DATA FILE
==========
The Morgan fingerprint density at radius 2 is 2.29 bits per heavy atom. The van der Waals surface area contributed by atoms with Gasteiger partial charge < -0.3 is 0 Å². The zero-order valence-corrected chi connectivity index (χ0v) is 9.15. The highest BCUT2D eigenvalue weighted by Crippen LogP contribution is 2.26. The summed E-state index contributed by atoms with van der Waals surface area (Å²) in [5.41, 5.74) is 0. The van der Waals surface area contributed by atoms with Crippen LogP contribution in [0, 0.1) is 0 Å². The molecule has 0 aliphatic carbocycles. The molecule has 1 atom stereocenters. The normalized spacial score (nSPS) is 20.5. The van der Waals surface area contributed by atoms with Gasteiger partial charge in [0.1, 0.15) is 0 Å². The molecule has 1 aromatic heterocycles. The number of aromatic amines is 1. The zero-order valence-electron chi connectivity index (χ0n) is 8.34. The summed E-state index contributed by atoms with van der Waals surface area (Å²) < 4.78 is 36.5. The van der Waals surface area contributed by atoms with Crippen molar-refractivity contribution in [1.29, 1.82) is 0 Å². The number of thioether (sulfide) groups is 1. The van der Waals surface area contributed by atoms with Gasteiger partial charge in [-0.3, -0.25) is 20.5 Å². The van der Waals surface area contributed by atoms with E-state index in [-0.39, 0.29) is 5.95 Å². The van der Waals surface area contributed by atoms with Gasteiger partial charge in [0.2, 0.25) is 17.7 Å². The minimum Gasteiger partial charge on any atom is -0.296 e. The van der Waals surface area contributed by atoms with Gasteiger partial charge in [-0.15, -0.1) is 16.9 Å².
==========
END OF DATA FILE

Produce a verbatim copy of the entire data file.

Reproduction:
The Morgan fingerprint density at radius 2 is 2.29 bits per heavy atom. The van der Waals surface area contributed by atoms with Gasteiger partial charge < -0.3 is 0 Å². The zero-order valence-corrected chi connectivity index (χ0v) is 9.15. The highest BCUT2D eigenvalue weighted by Crippen LogP contribution is 2.26. The summed E-state index contributed by atoms with van der Waals surface area (Å²) in [5.41, 5.74) is 0. The van der Waals surface area contributed by atoms with Crippen LogP contribution in [0, 0.1) is 0 Å². The molecule has 0 aliphatic carbocycles. The molecule has 1 atom stereocenters. The normalized spacial score (nSPS) is 20.5. The van der Waals surface area contributed by atoms with Gasteiger partial charge in [0.1, 0.15) is 0 Å². The molecule has 1 aromatic heterocycles. The number of aromatic amines is 1. The zero-order valence-electron chi connectivity index (χ0n) is 8.34. The summed E-state index contributed by atoms with van der Waals surface area (Å²) < 4.78 is 36.5. The van der Waals surface area contributed by atoms with Crippen molar-refractivity contribution in [1.29, 1.82) is 0 Å². The number of thioether (sulfide) groups is 1. The van der Waals surface area contributed by atoms with Gasteiger partial charge in [-0.3, -0.25) is 20.5 Å². The van der Waals surface area contributed by atoms with E-state index in [-0.39, 0.29) is 5.95 Å². The van der Waals surface area contributed by atoms with Gasteiger partial charge in [0.2, 0.25) is 17.7 Å². The minimum Gasteiger partial charge on any atom is -0.296 e. The van der Waals surface area contributed by atoms with Gasteiger partial charge in [-0.15, -0.1) is 16.9 Å².